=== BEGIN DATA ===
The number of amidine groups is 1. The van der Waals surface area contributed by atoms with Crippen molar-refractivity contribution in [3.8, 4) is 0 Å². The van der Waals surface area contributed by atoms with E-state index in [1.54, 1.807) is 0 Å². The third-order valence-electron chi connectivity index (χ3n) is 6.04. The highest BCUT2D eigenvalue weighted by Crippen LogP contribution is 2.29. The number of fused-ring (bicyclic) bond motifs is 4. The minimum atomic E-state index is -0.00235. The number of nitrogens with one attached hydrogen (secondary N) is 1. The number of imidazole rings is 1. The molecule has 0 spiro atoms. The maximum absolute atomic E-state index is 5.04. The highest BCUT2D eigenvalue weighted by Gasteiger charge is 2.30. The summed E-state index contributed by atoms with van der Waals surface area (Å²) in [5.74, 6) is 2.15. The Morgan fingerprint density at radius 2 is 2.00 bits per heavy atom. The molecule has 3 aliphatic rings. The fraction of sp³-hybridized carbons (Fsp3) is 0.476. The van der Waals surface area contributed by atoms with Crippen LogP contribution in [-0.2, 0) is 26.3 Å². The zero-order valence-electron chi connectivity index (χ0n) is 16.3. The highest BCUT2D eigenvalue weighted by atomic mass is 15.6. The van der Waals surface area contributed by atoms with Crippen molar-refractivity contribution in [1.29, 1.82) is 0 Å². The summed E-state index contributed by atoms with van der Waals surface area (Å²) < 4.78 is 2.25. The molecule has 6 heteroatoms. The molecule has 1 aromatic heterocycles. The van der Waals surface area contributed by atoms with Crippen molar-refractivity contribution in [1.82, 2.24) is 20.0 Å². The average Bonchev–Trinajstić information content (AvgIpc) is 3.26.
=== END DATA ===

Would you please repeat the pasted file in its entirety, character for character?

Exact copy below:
The number of amidine groups is 1. The van der Waals surface area contributed by atoms with Crippen molar-refractivity contribution in [3.8, 4) is 0 Å². The van der Waals surface area contributed by atoms with E-state index in [1.54, 1.807) is 0 Å². The third-order valence-electron chi connectivity index (χ3n) is 6.04. The highest BCUT2D eigenvalue weighted by Crippen LogP contribution is 2.29. The number of fused-ring (bicyclic) bond motifs is 4. The minimum atomic E-state index is -0.00235. The number of nitrogens with one attached hydrogen (secondary N) is 1. The number of imidazole rings is 1. The molecule has 0 spiro atoms. The maximum absolute atomic E-state index is 5.04. The highest BCUT2D eigenvalue weighted by Gasteiger charge is 2.30. The summed E-state index contributed by atoms with van der Waals surface area (Å²) in [5.74, 6) is 2.15. The Morgan fingerprint density at radius 2 is 2.00 bits per heavy atom. The molecule has 3 aliphatic rings. The fraction of sp³-hybridized carbons (Fsp3) is 0.476. The van der Waals surface area contributed by atoms with Crippen LogP contribution in [-0.2, 0) is 26.3 Å². The zero-order valence-electron chi connectivity index (χ0n) is 16.3. The highest BCUT2D eigenvalue weighted by atomic mass is 15.6. The van der Waals surface area contributed by atoms with Crippen molar-refractivity contribution in [1.29, 1.82) is 0 Å². The summed E-state index contributed by atoms with van der Waals surface area (Å²) < 4.78 is 2.25. The molecule has 6 heteroatoms. The molecule has 1 aromatic heterocycles. The van der Waals surface area contributed by atoms with Crippen molar-refractivity contribution in [1.82, 2.24) is 20.0 Å². The average Bonchev–Trinajstić information content (AvgIpc) is 3.26.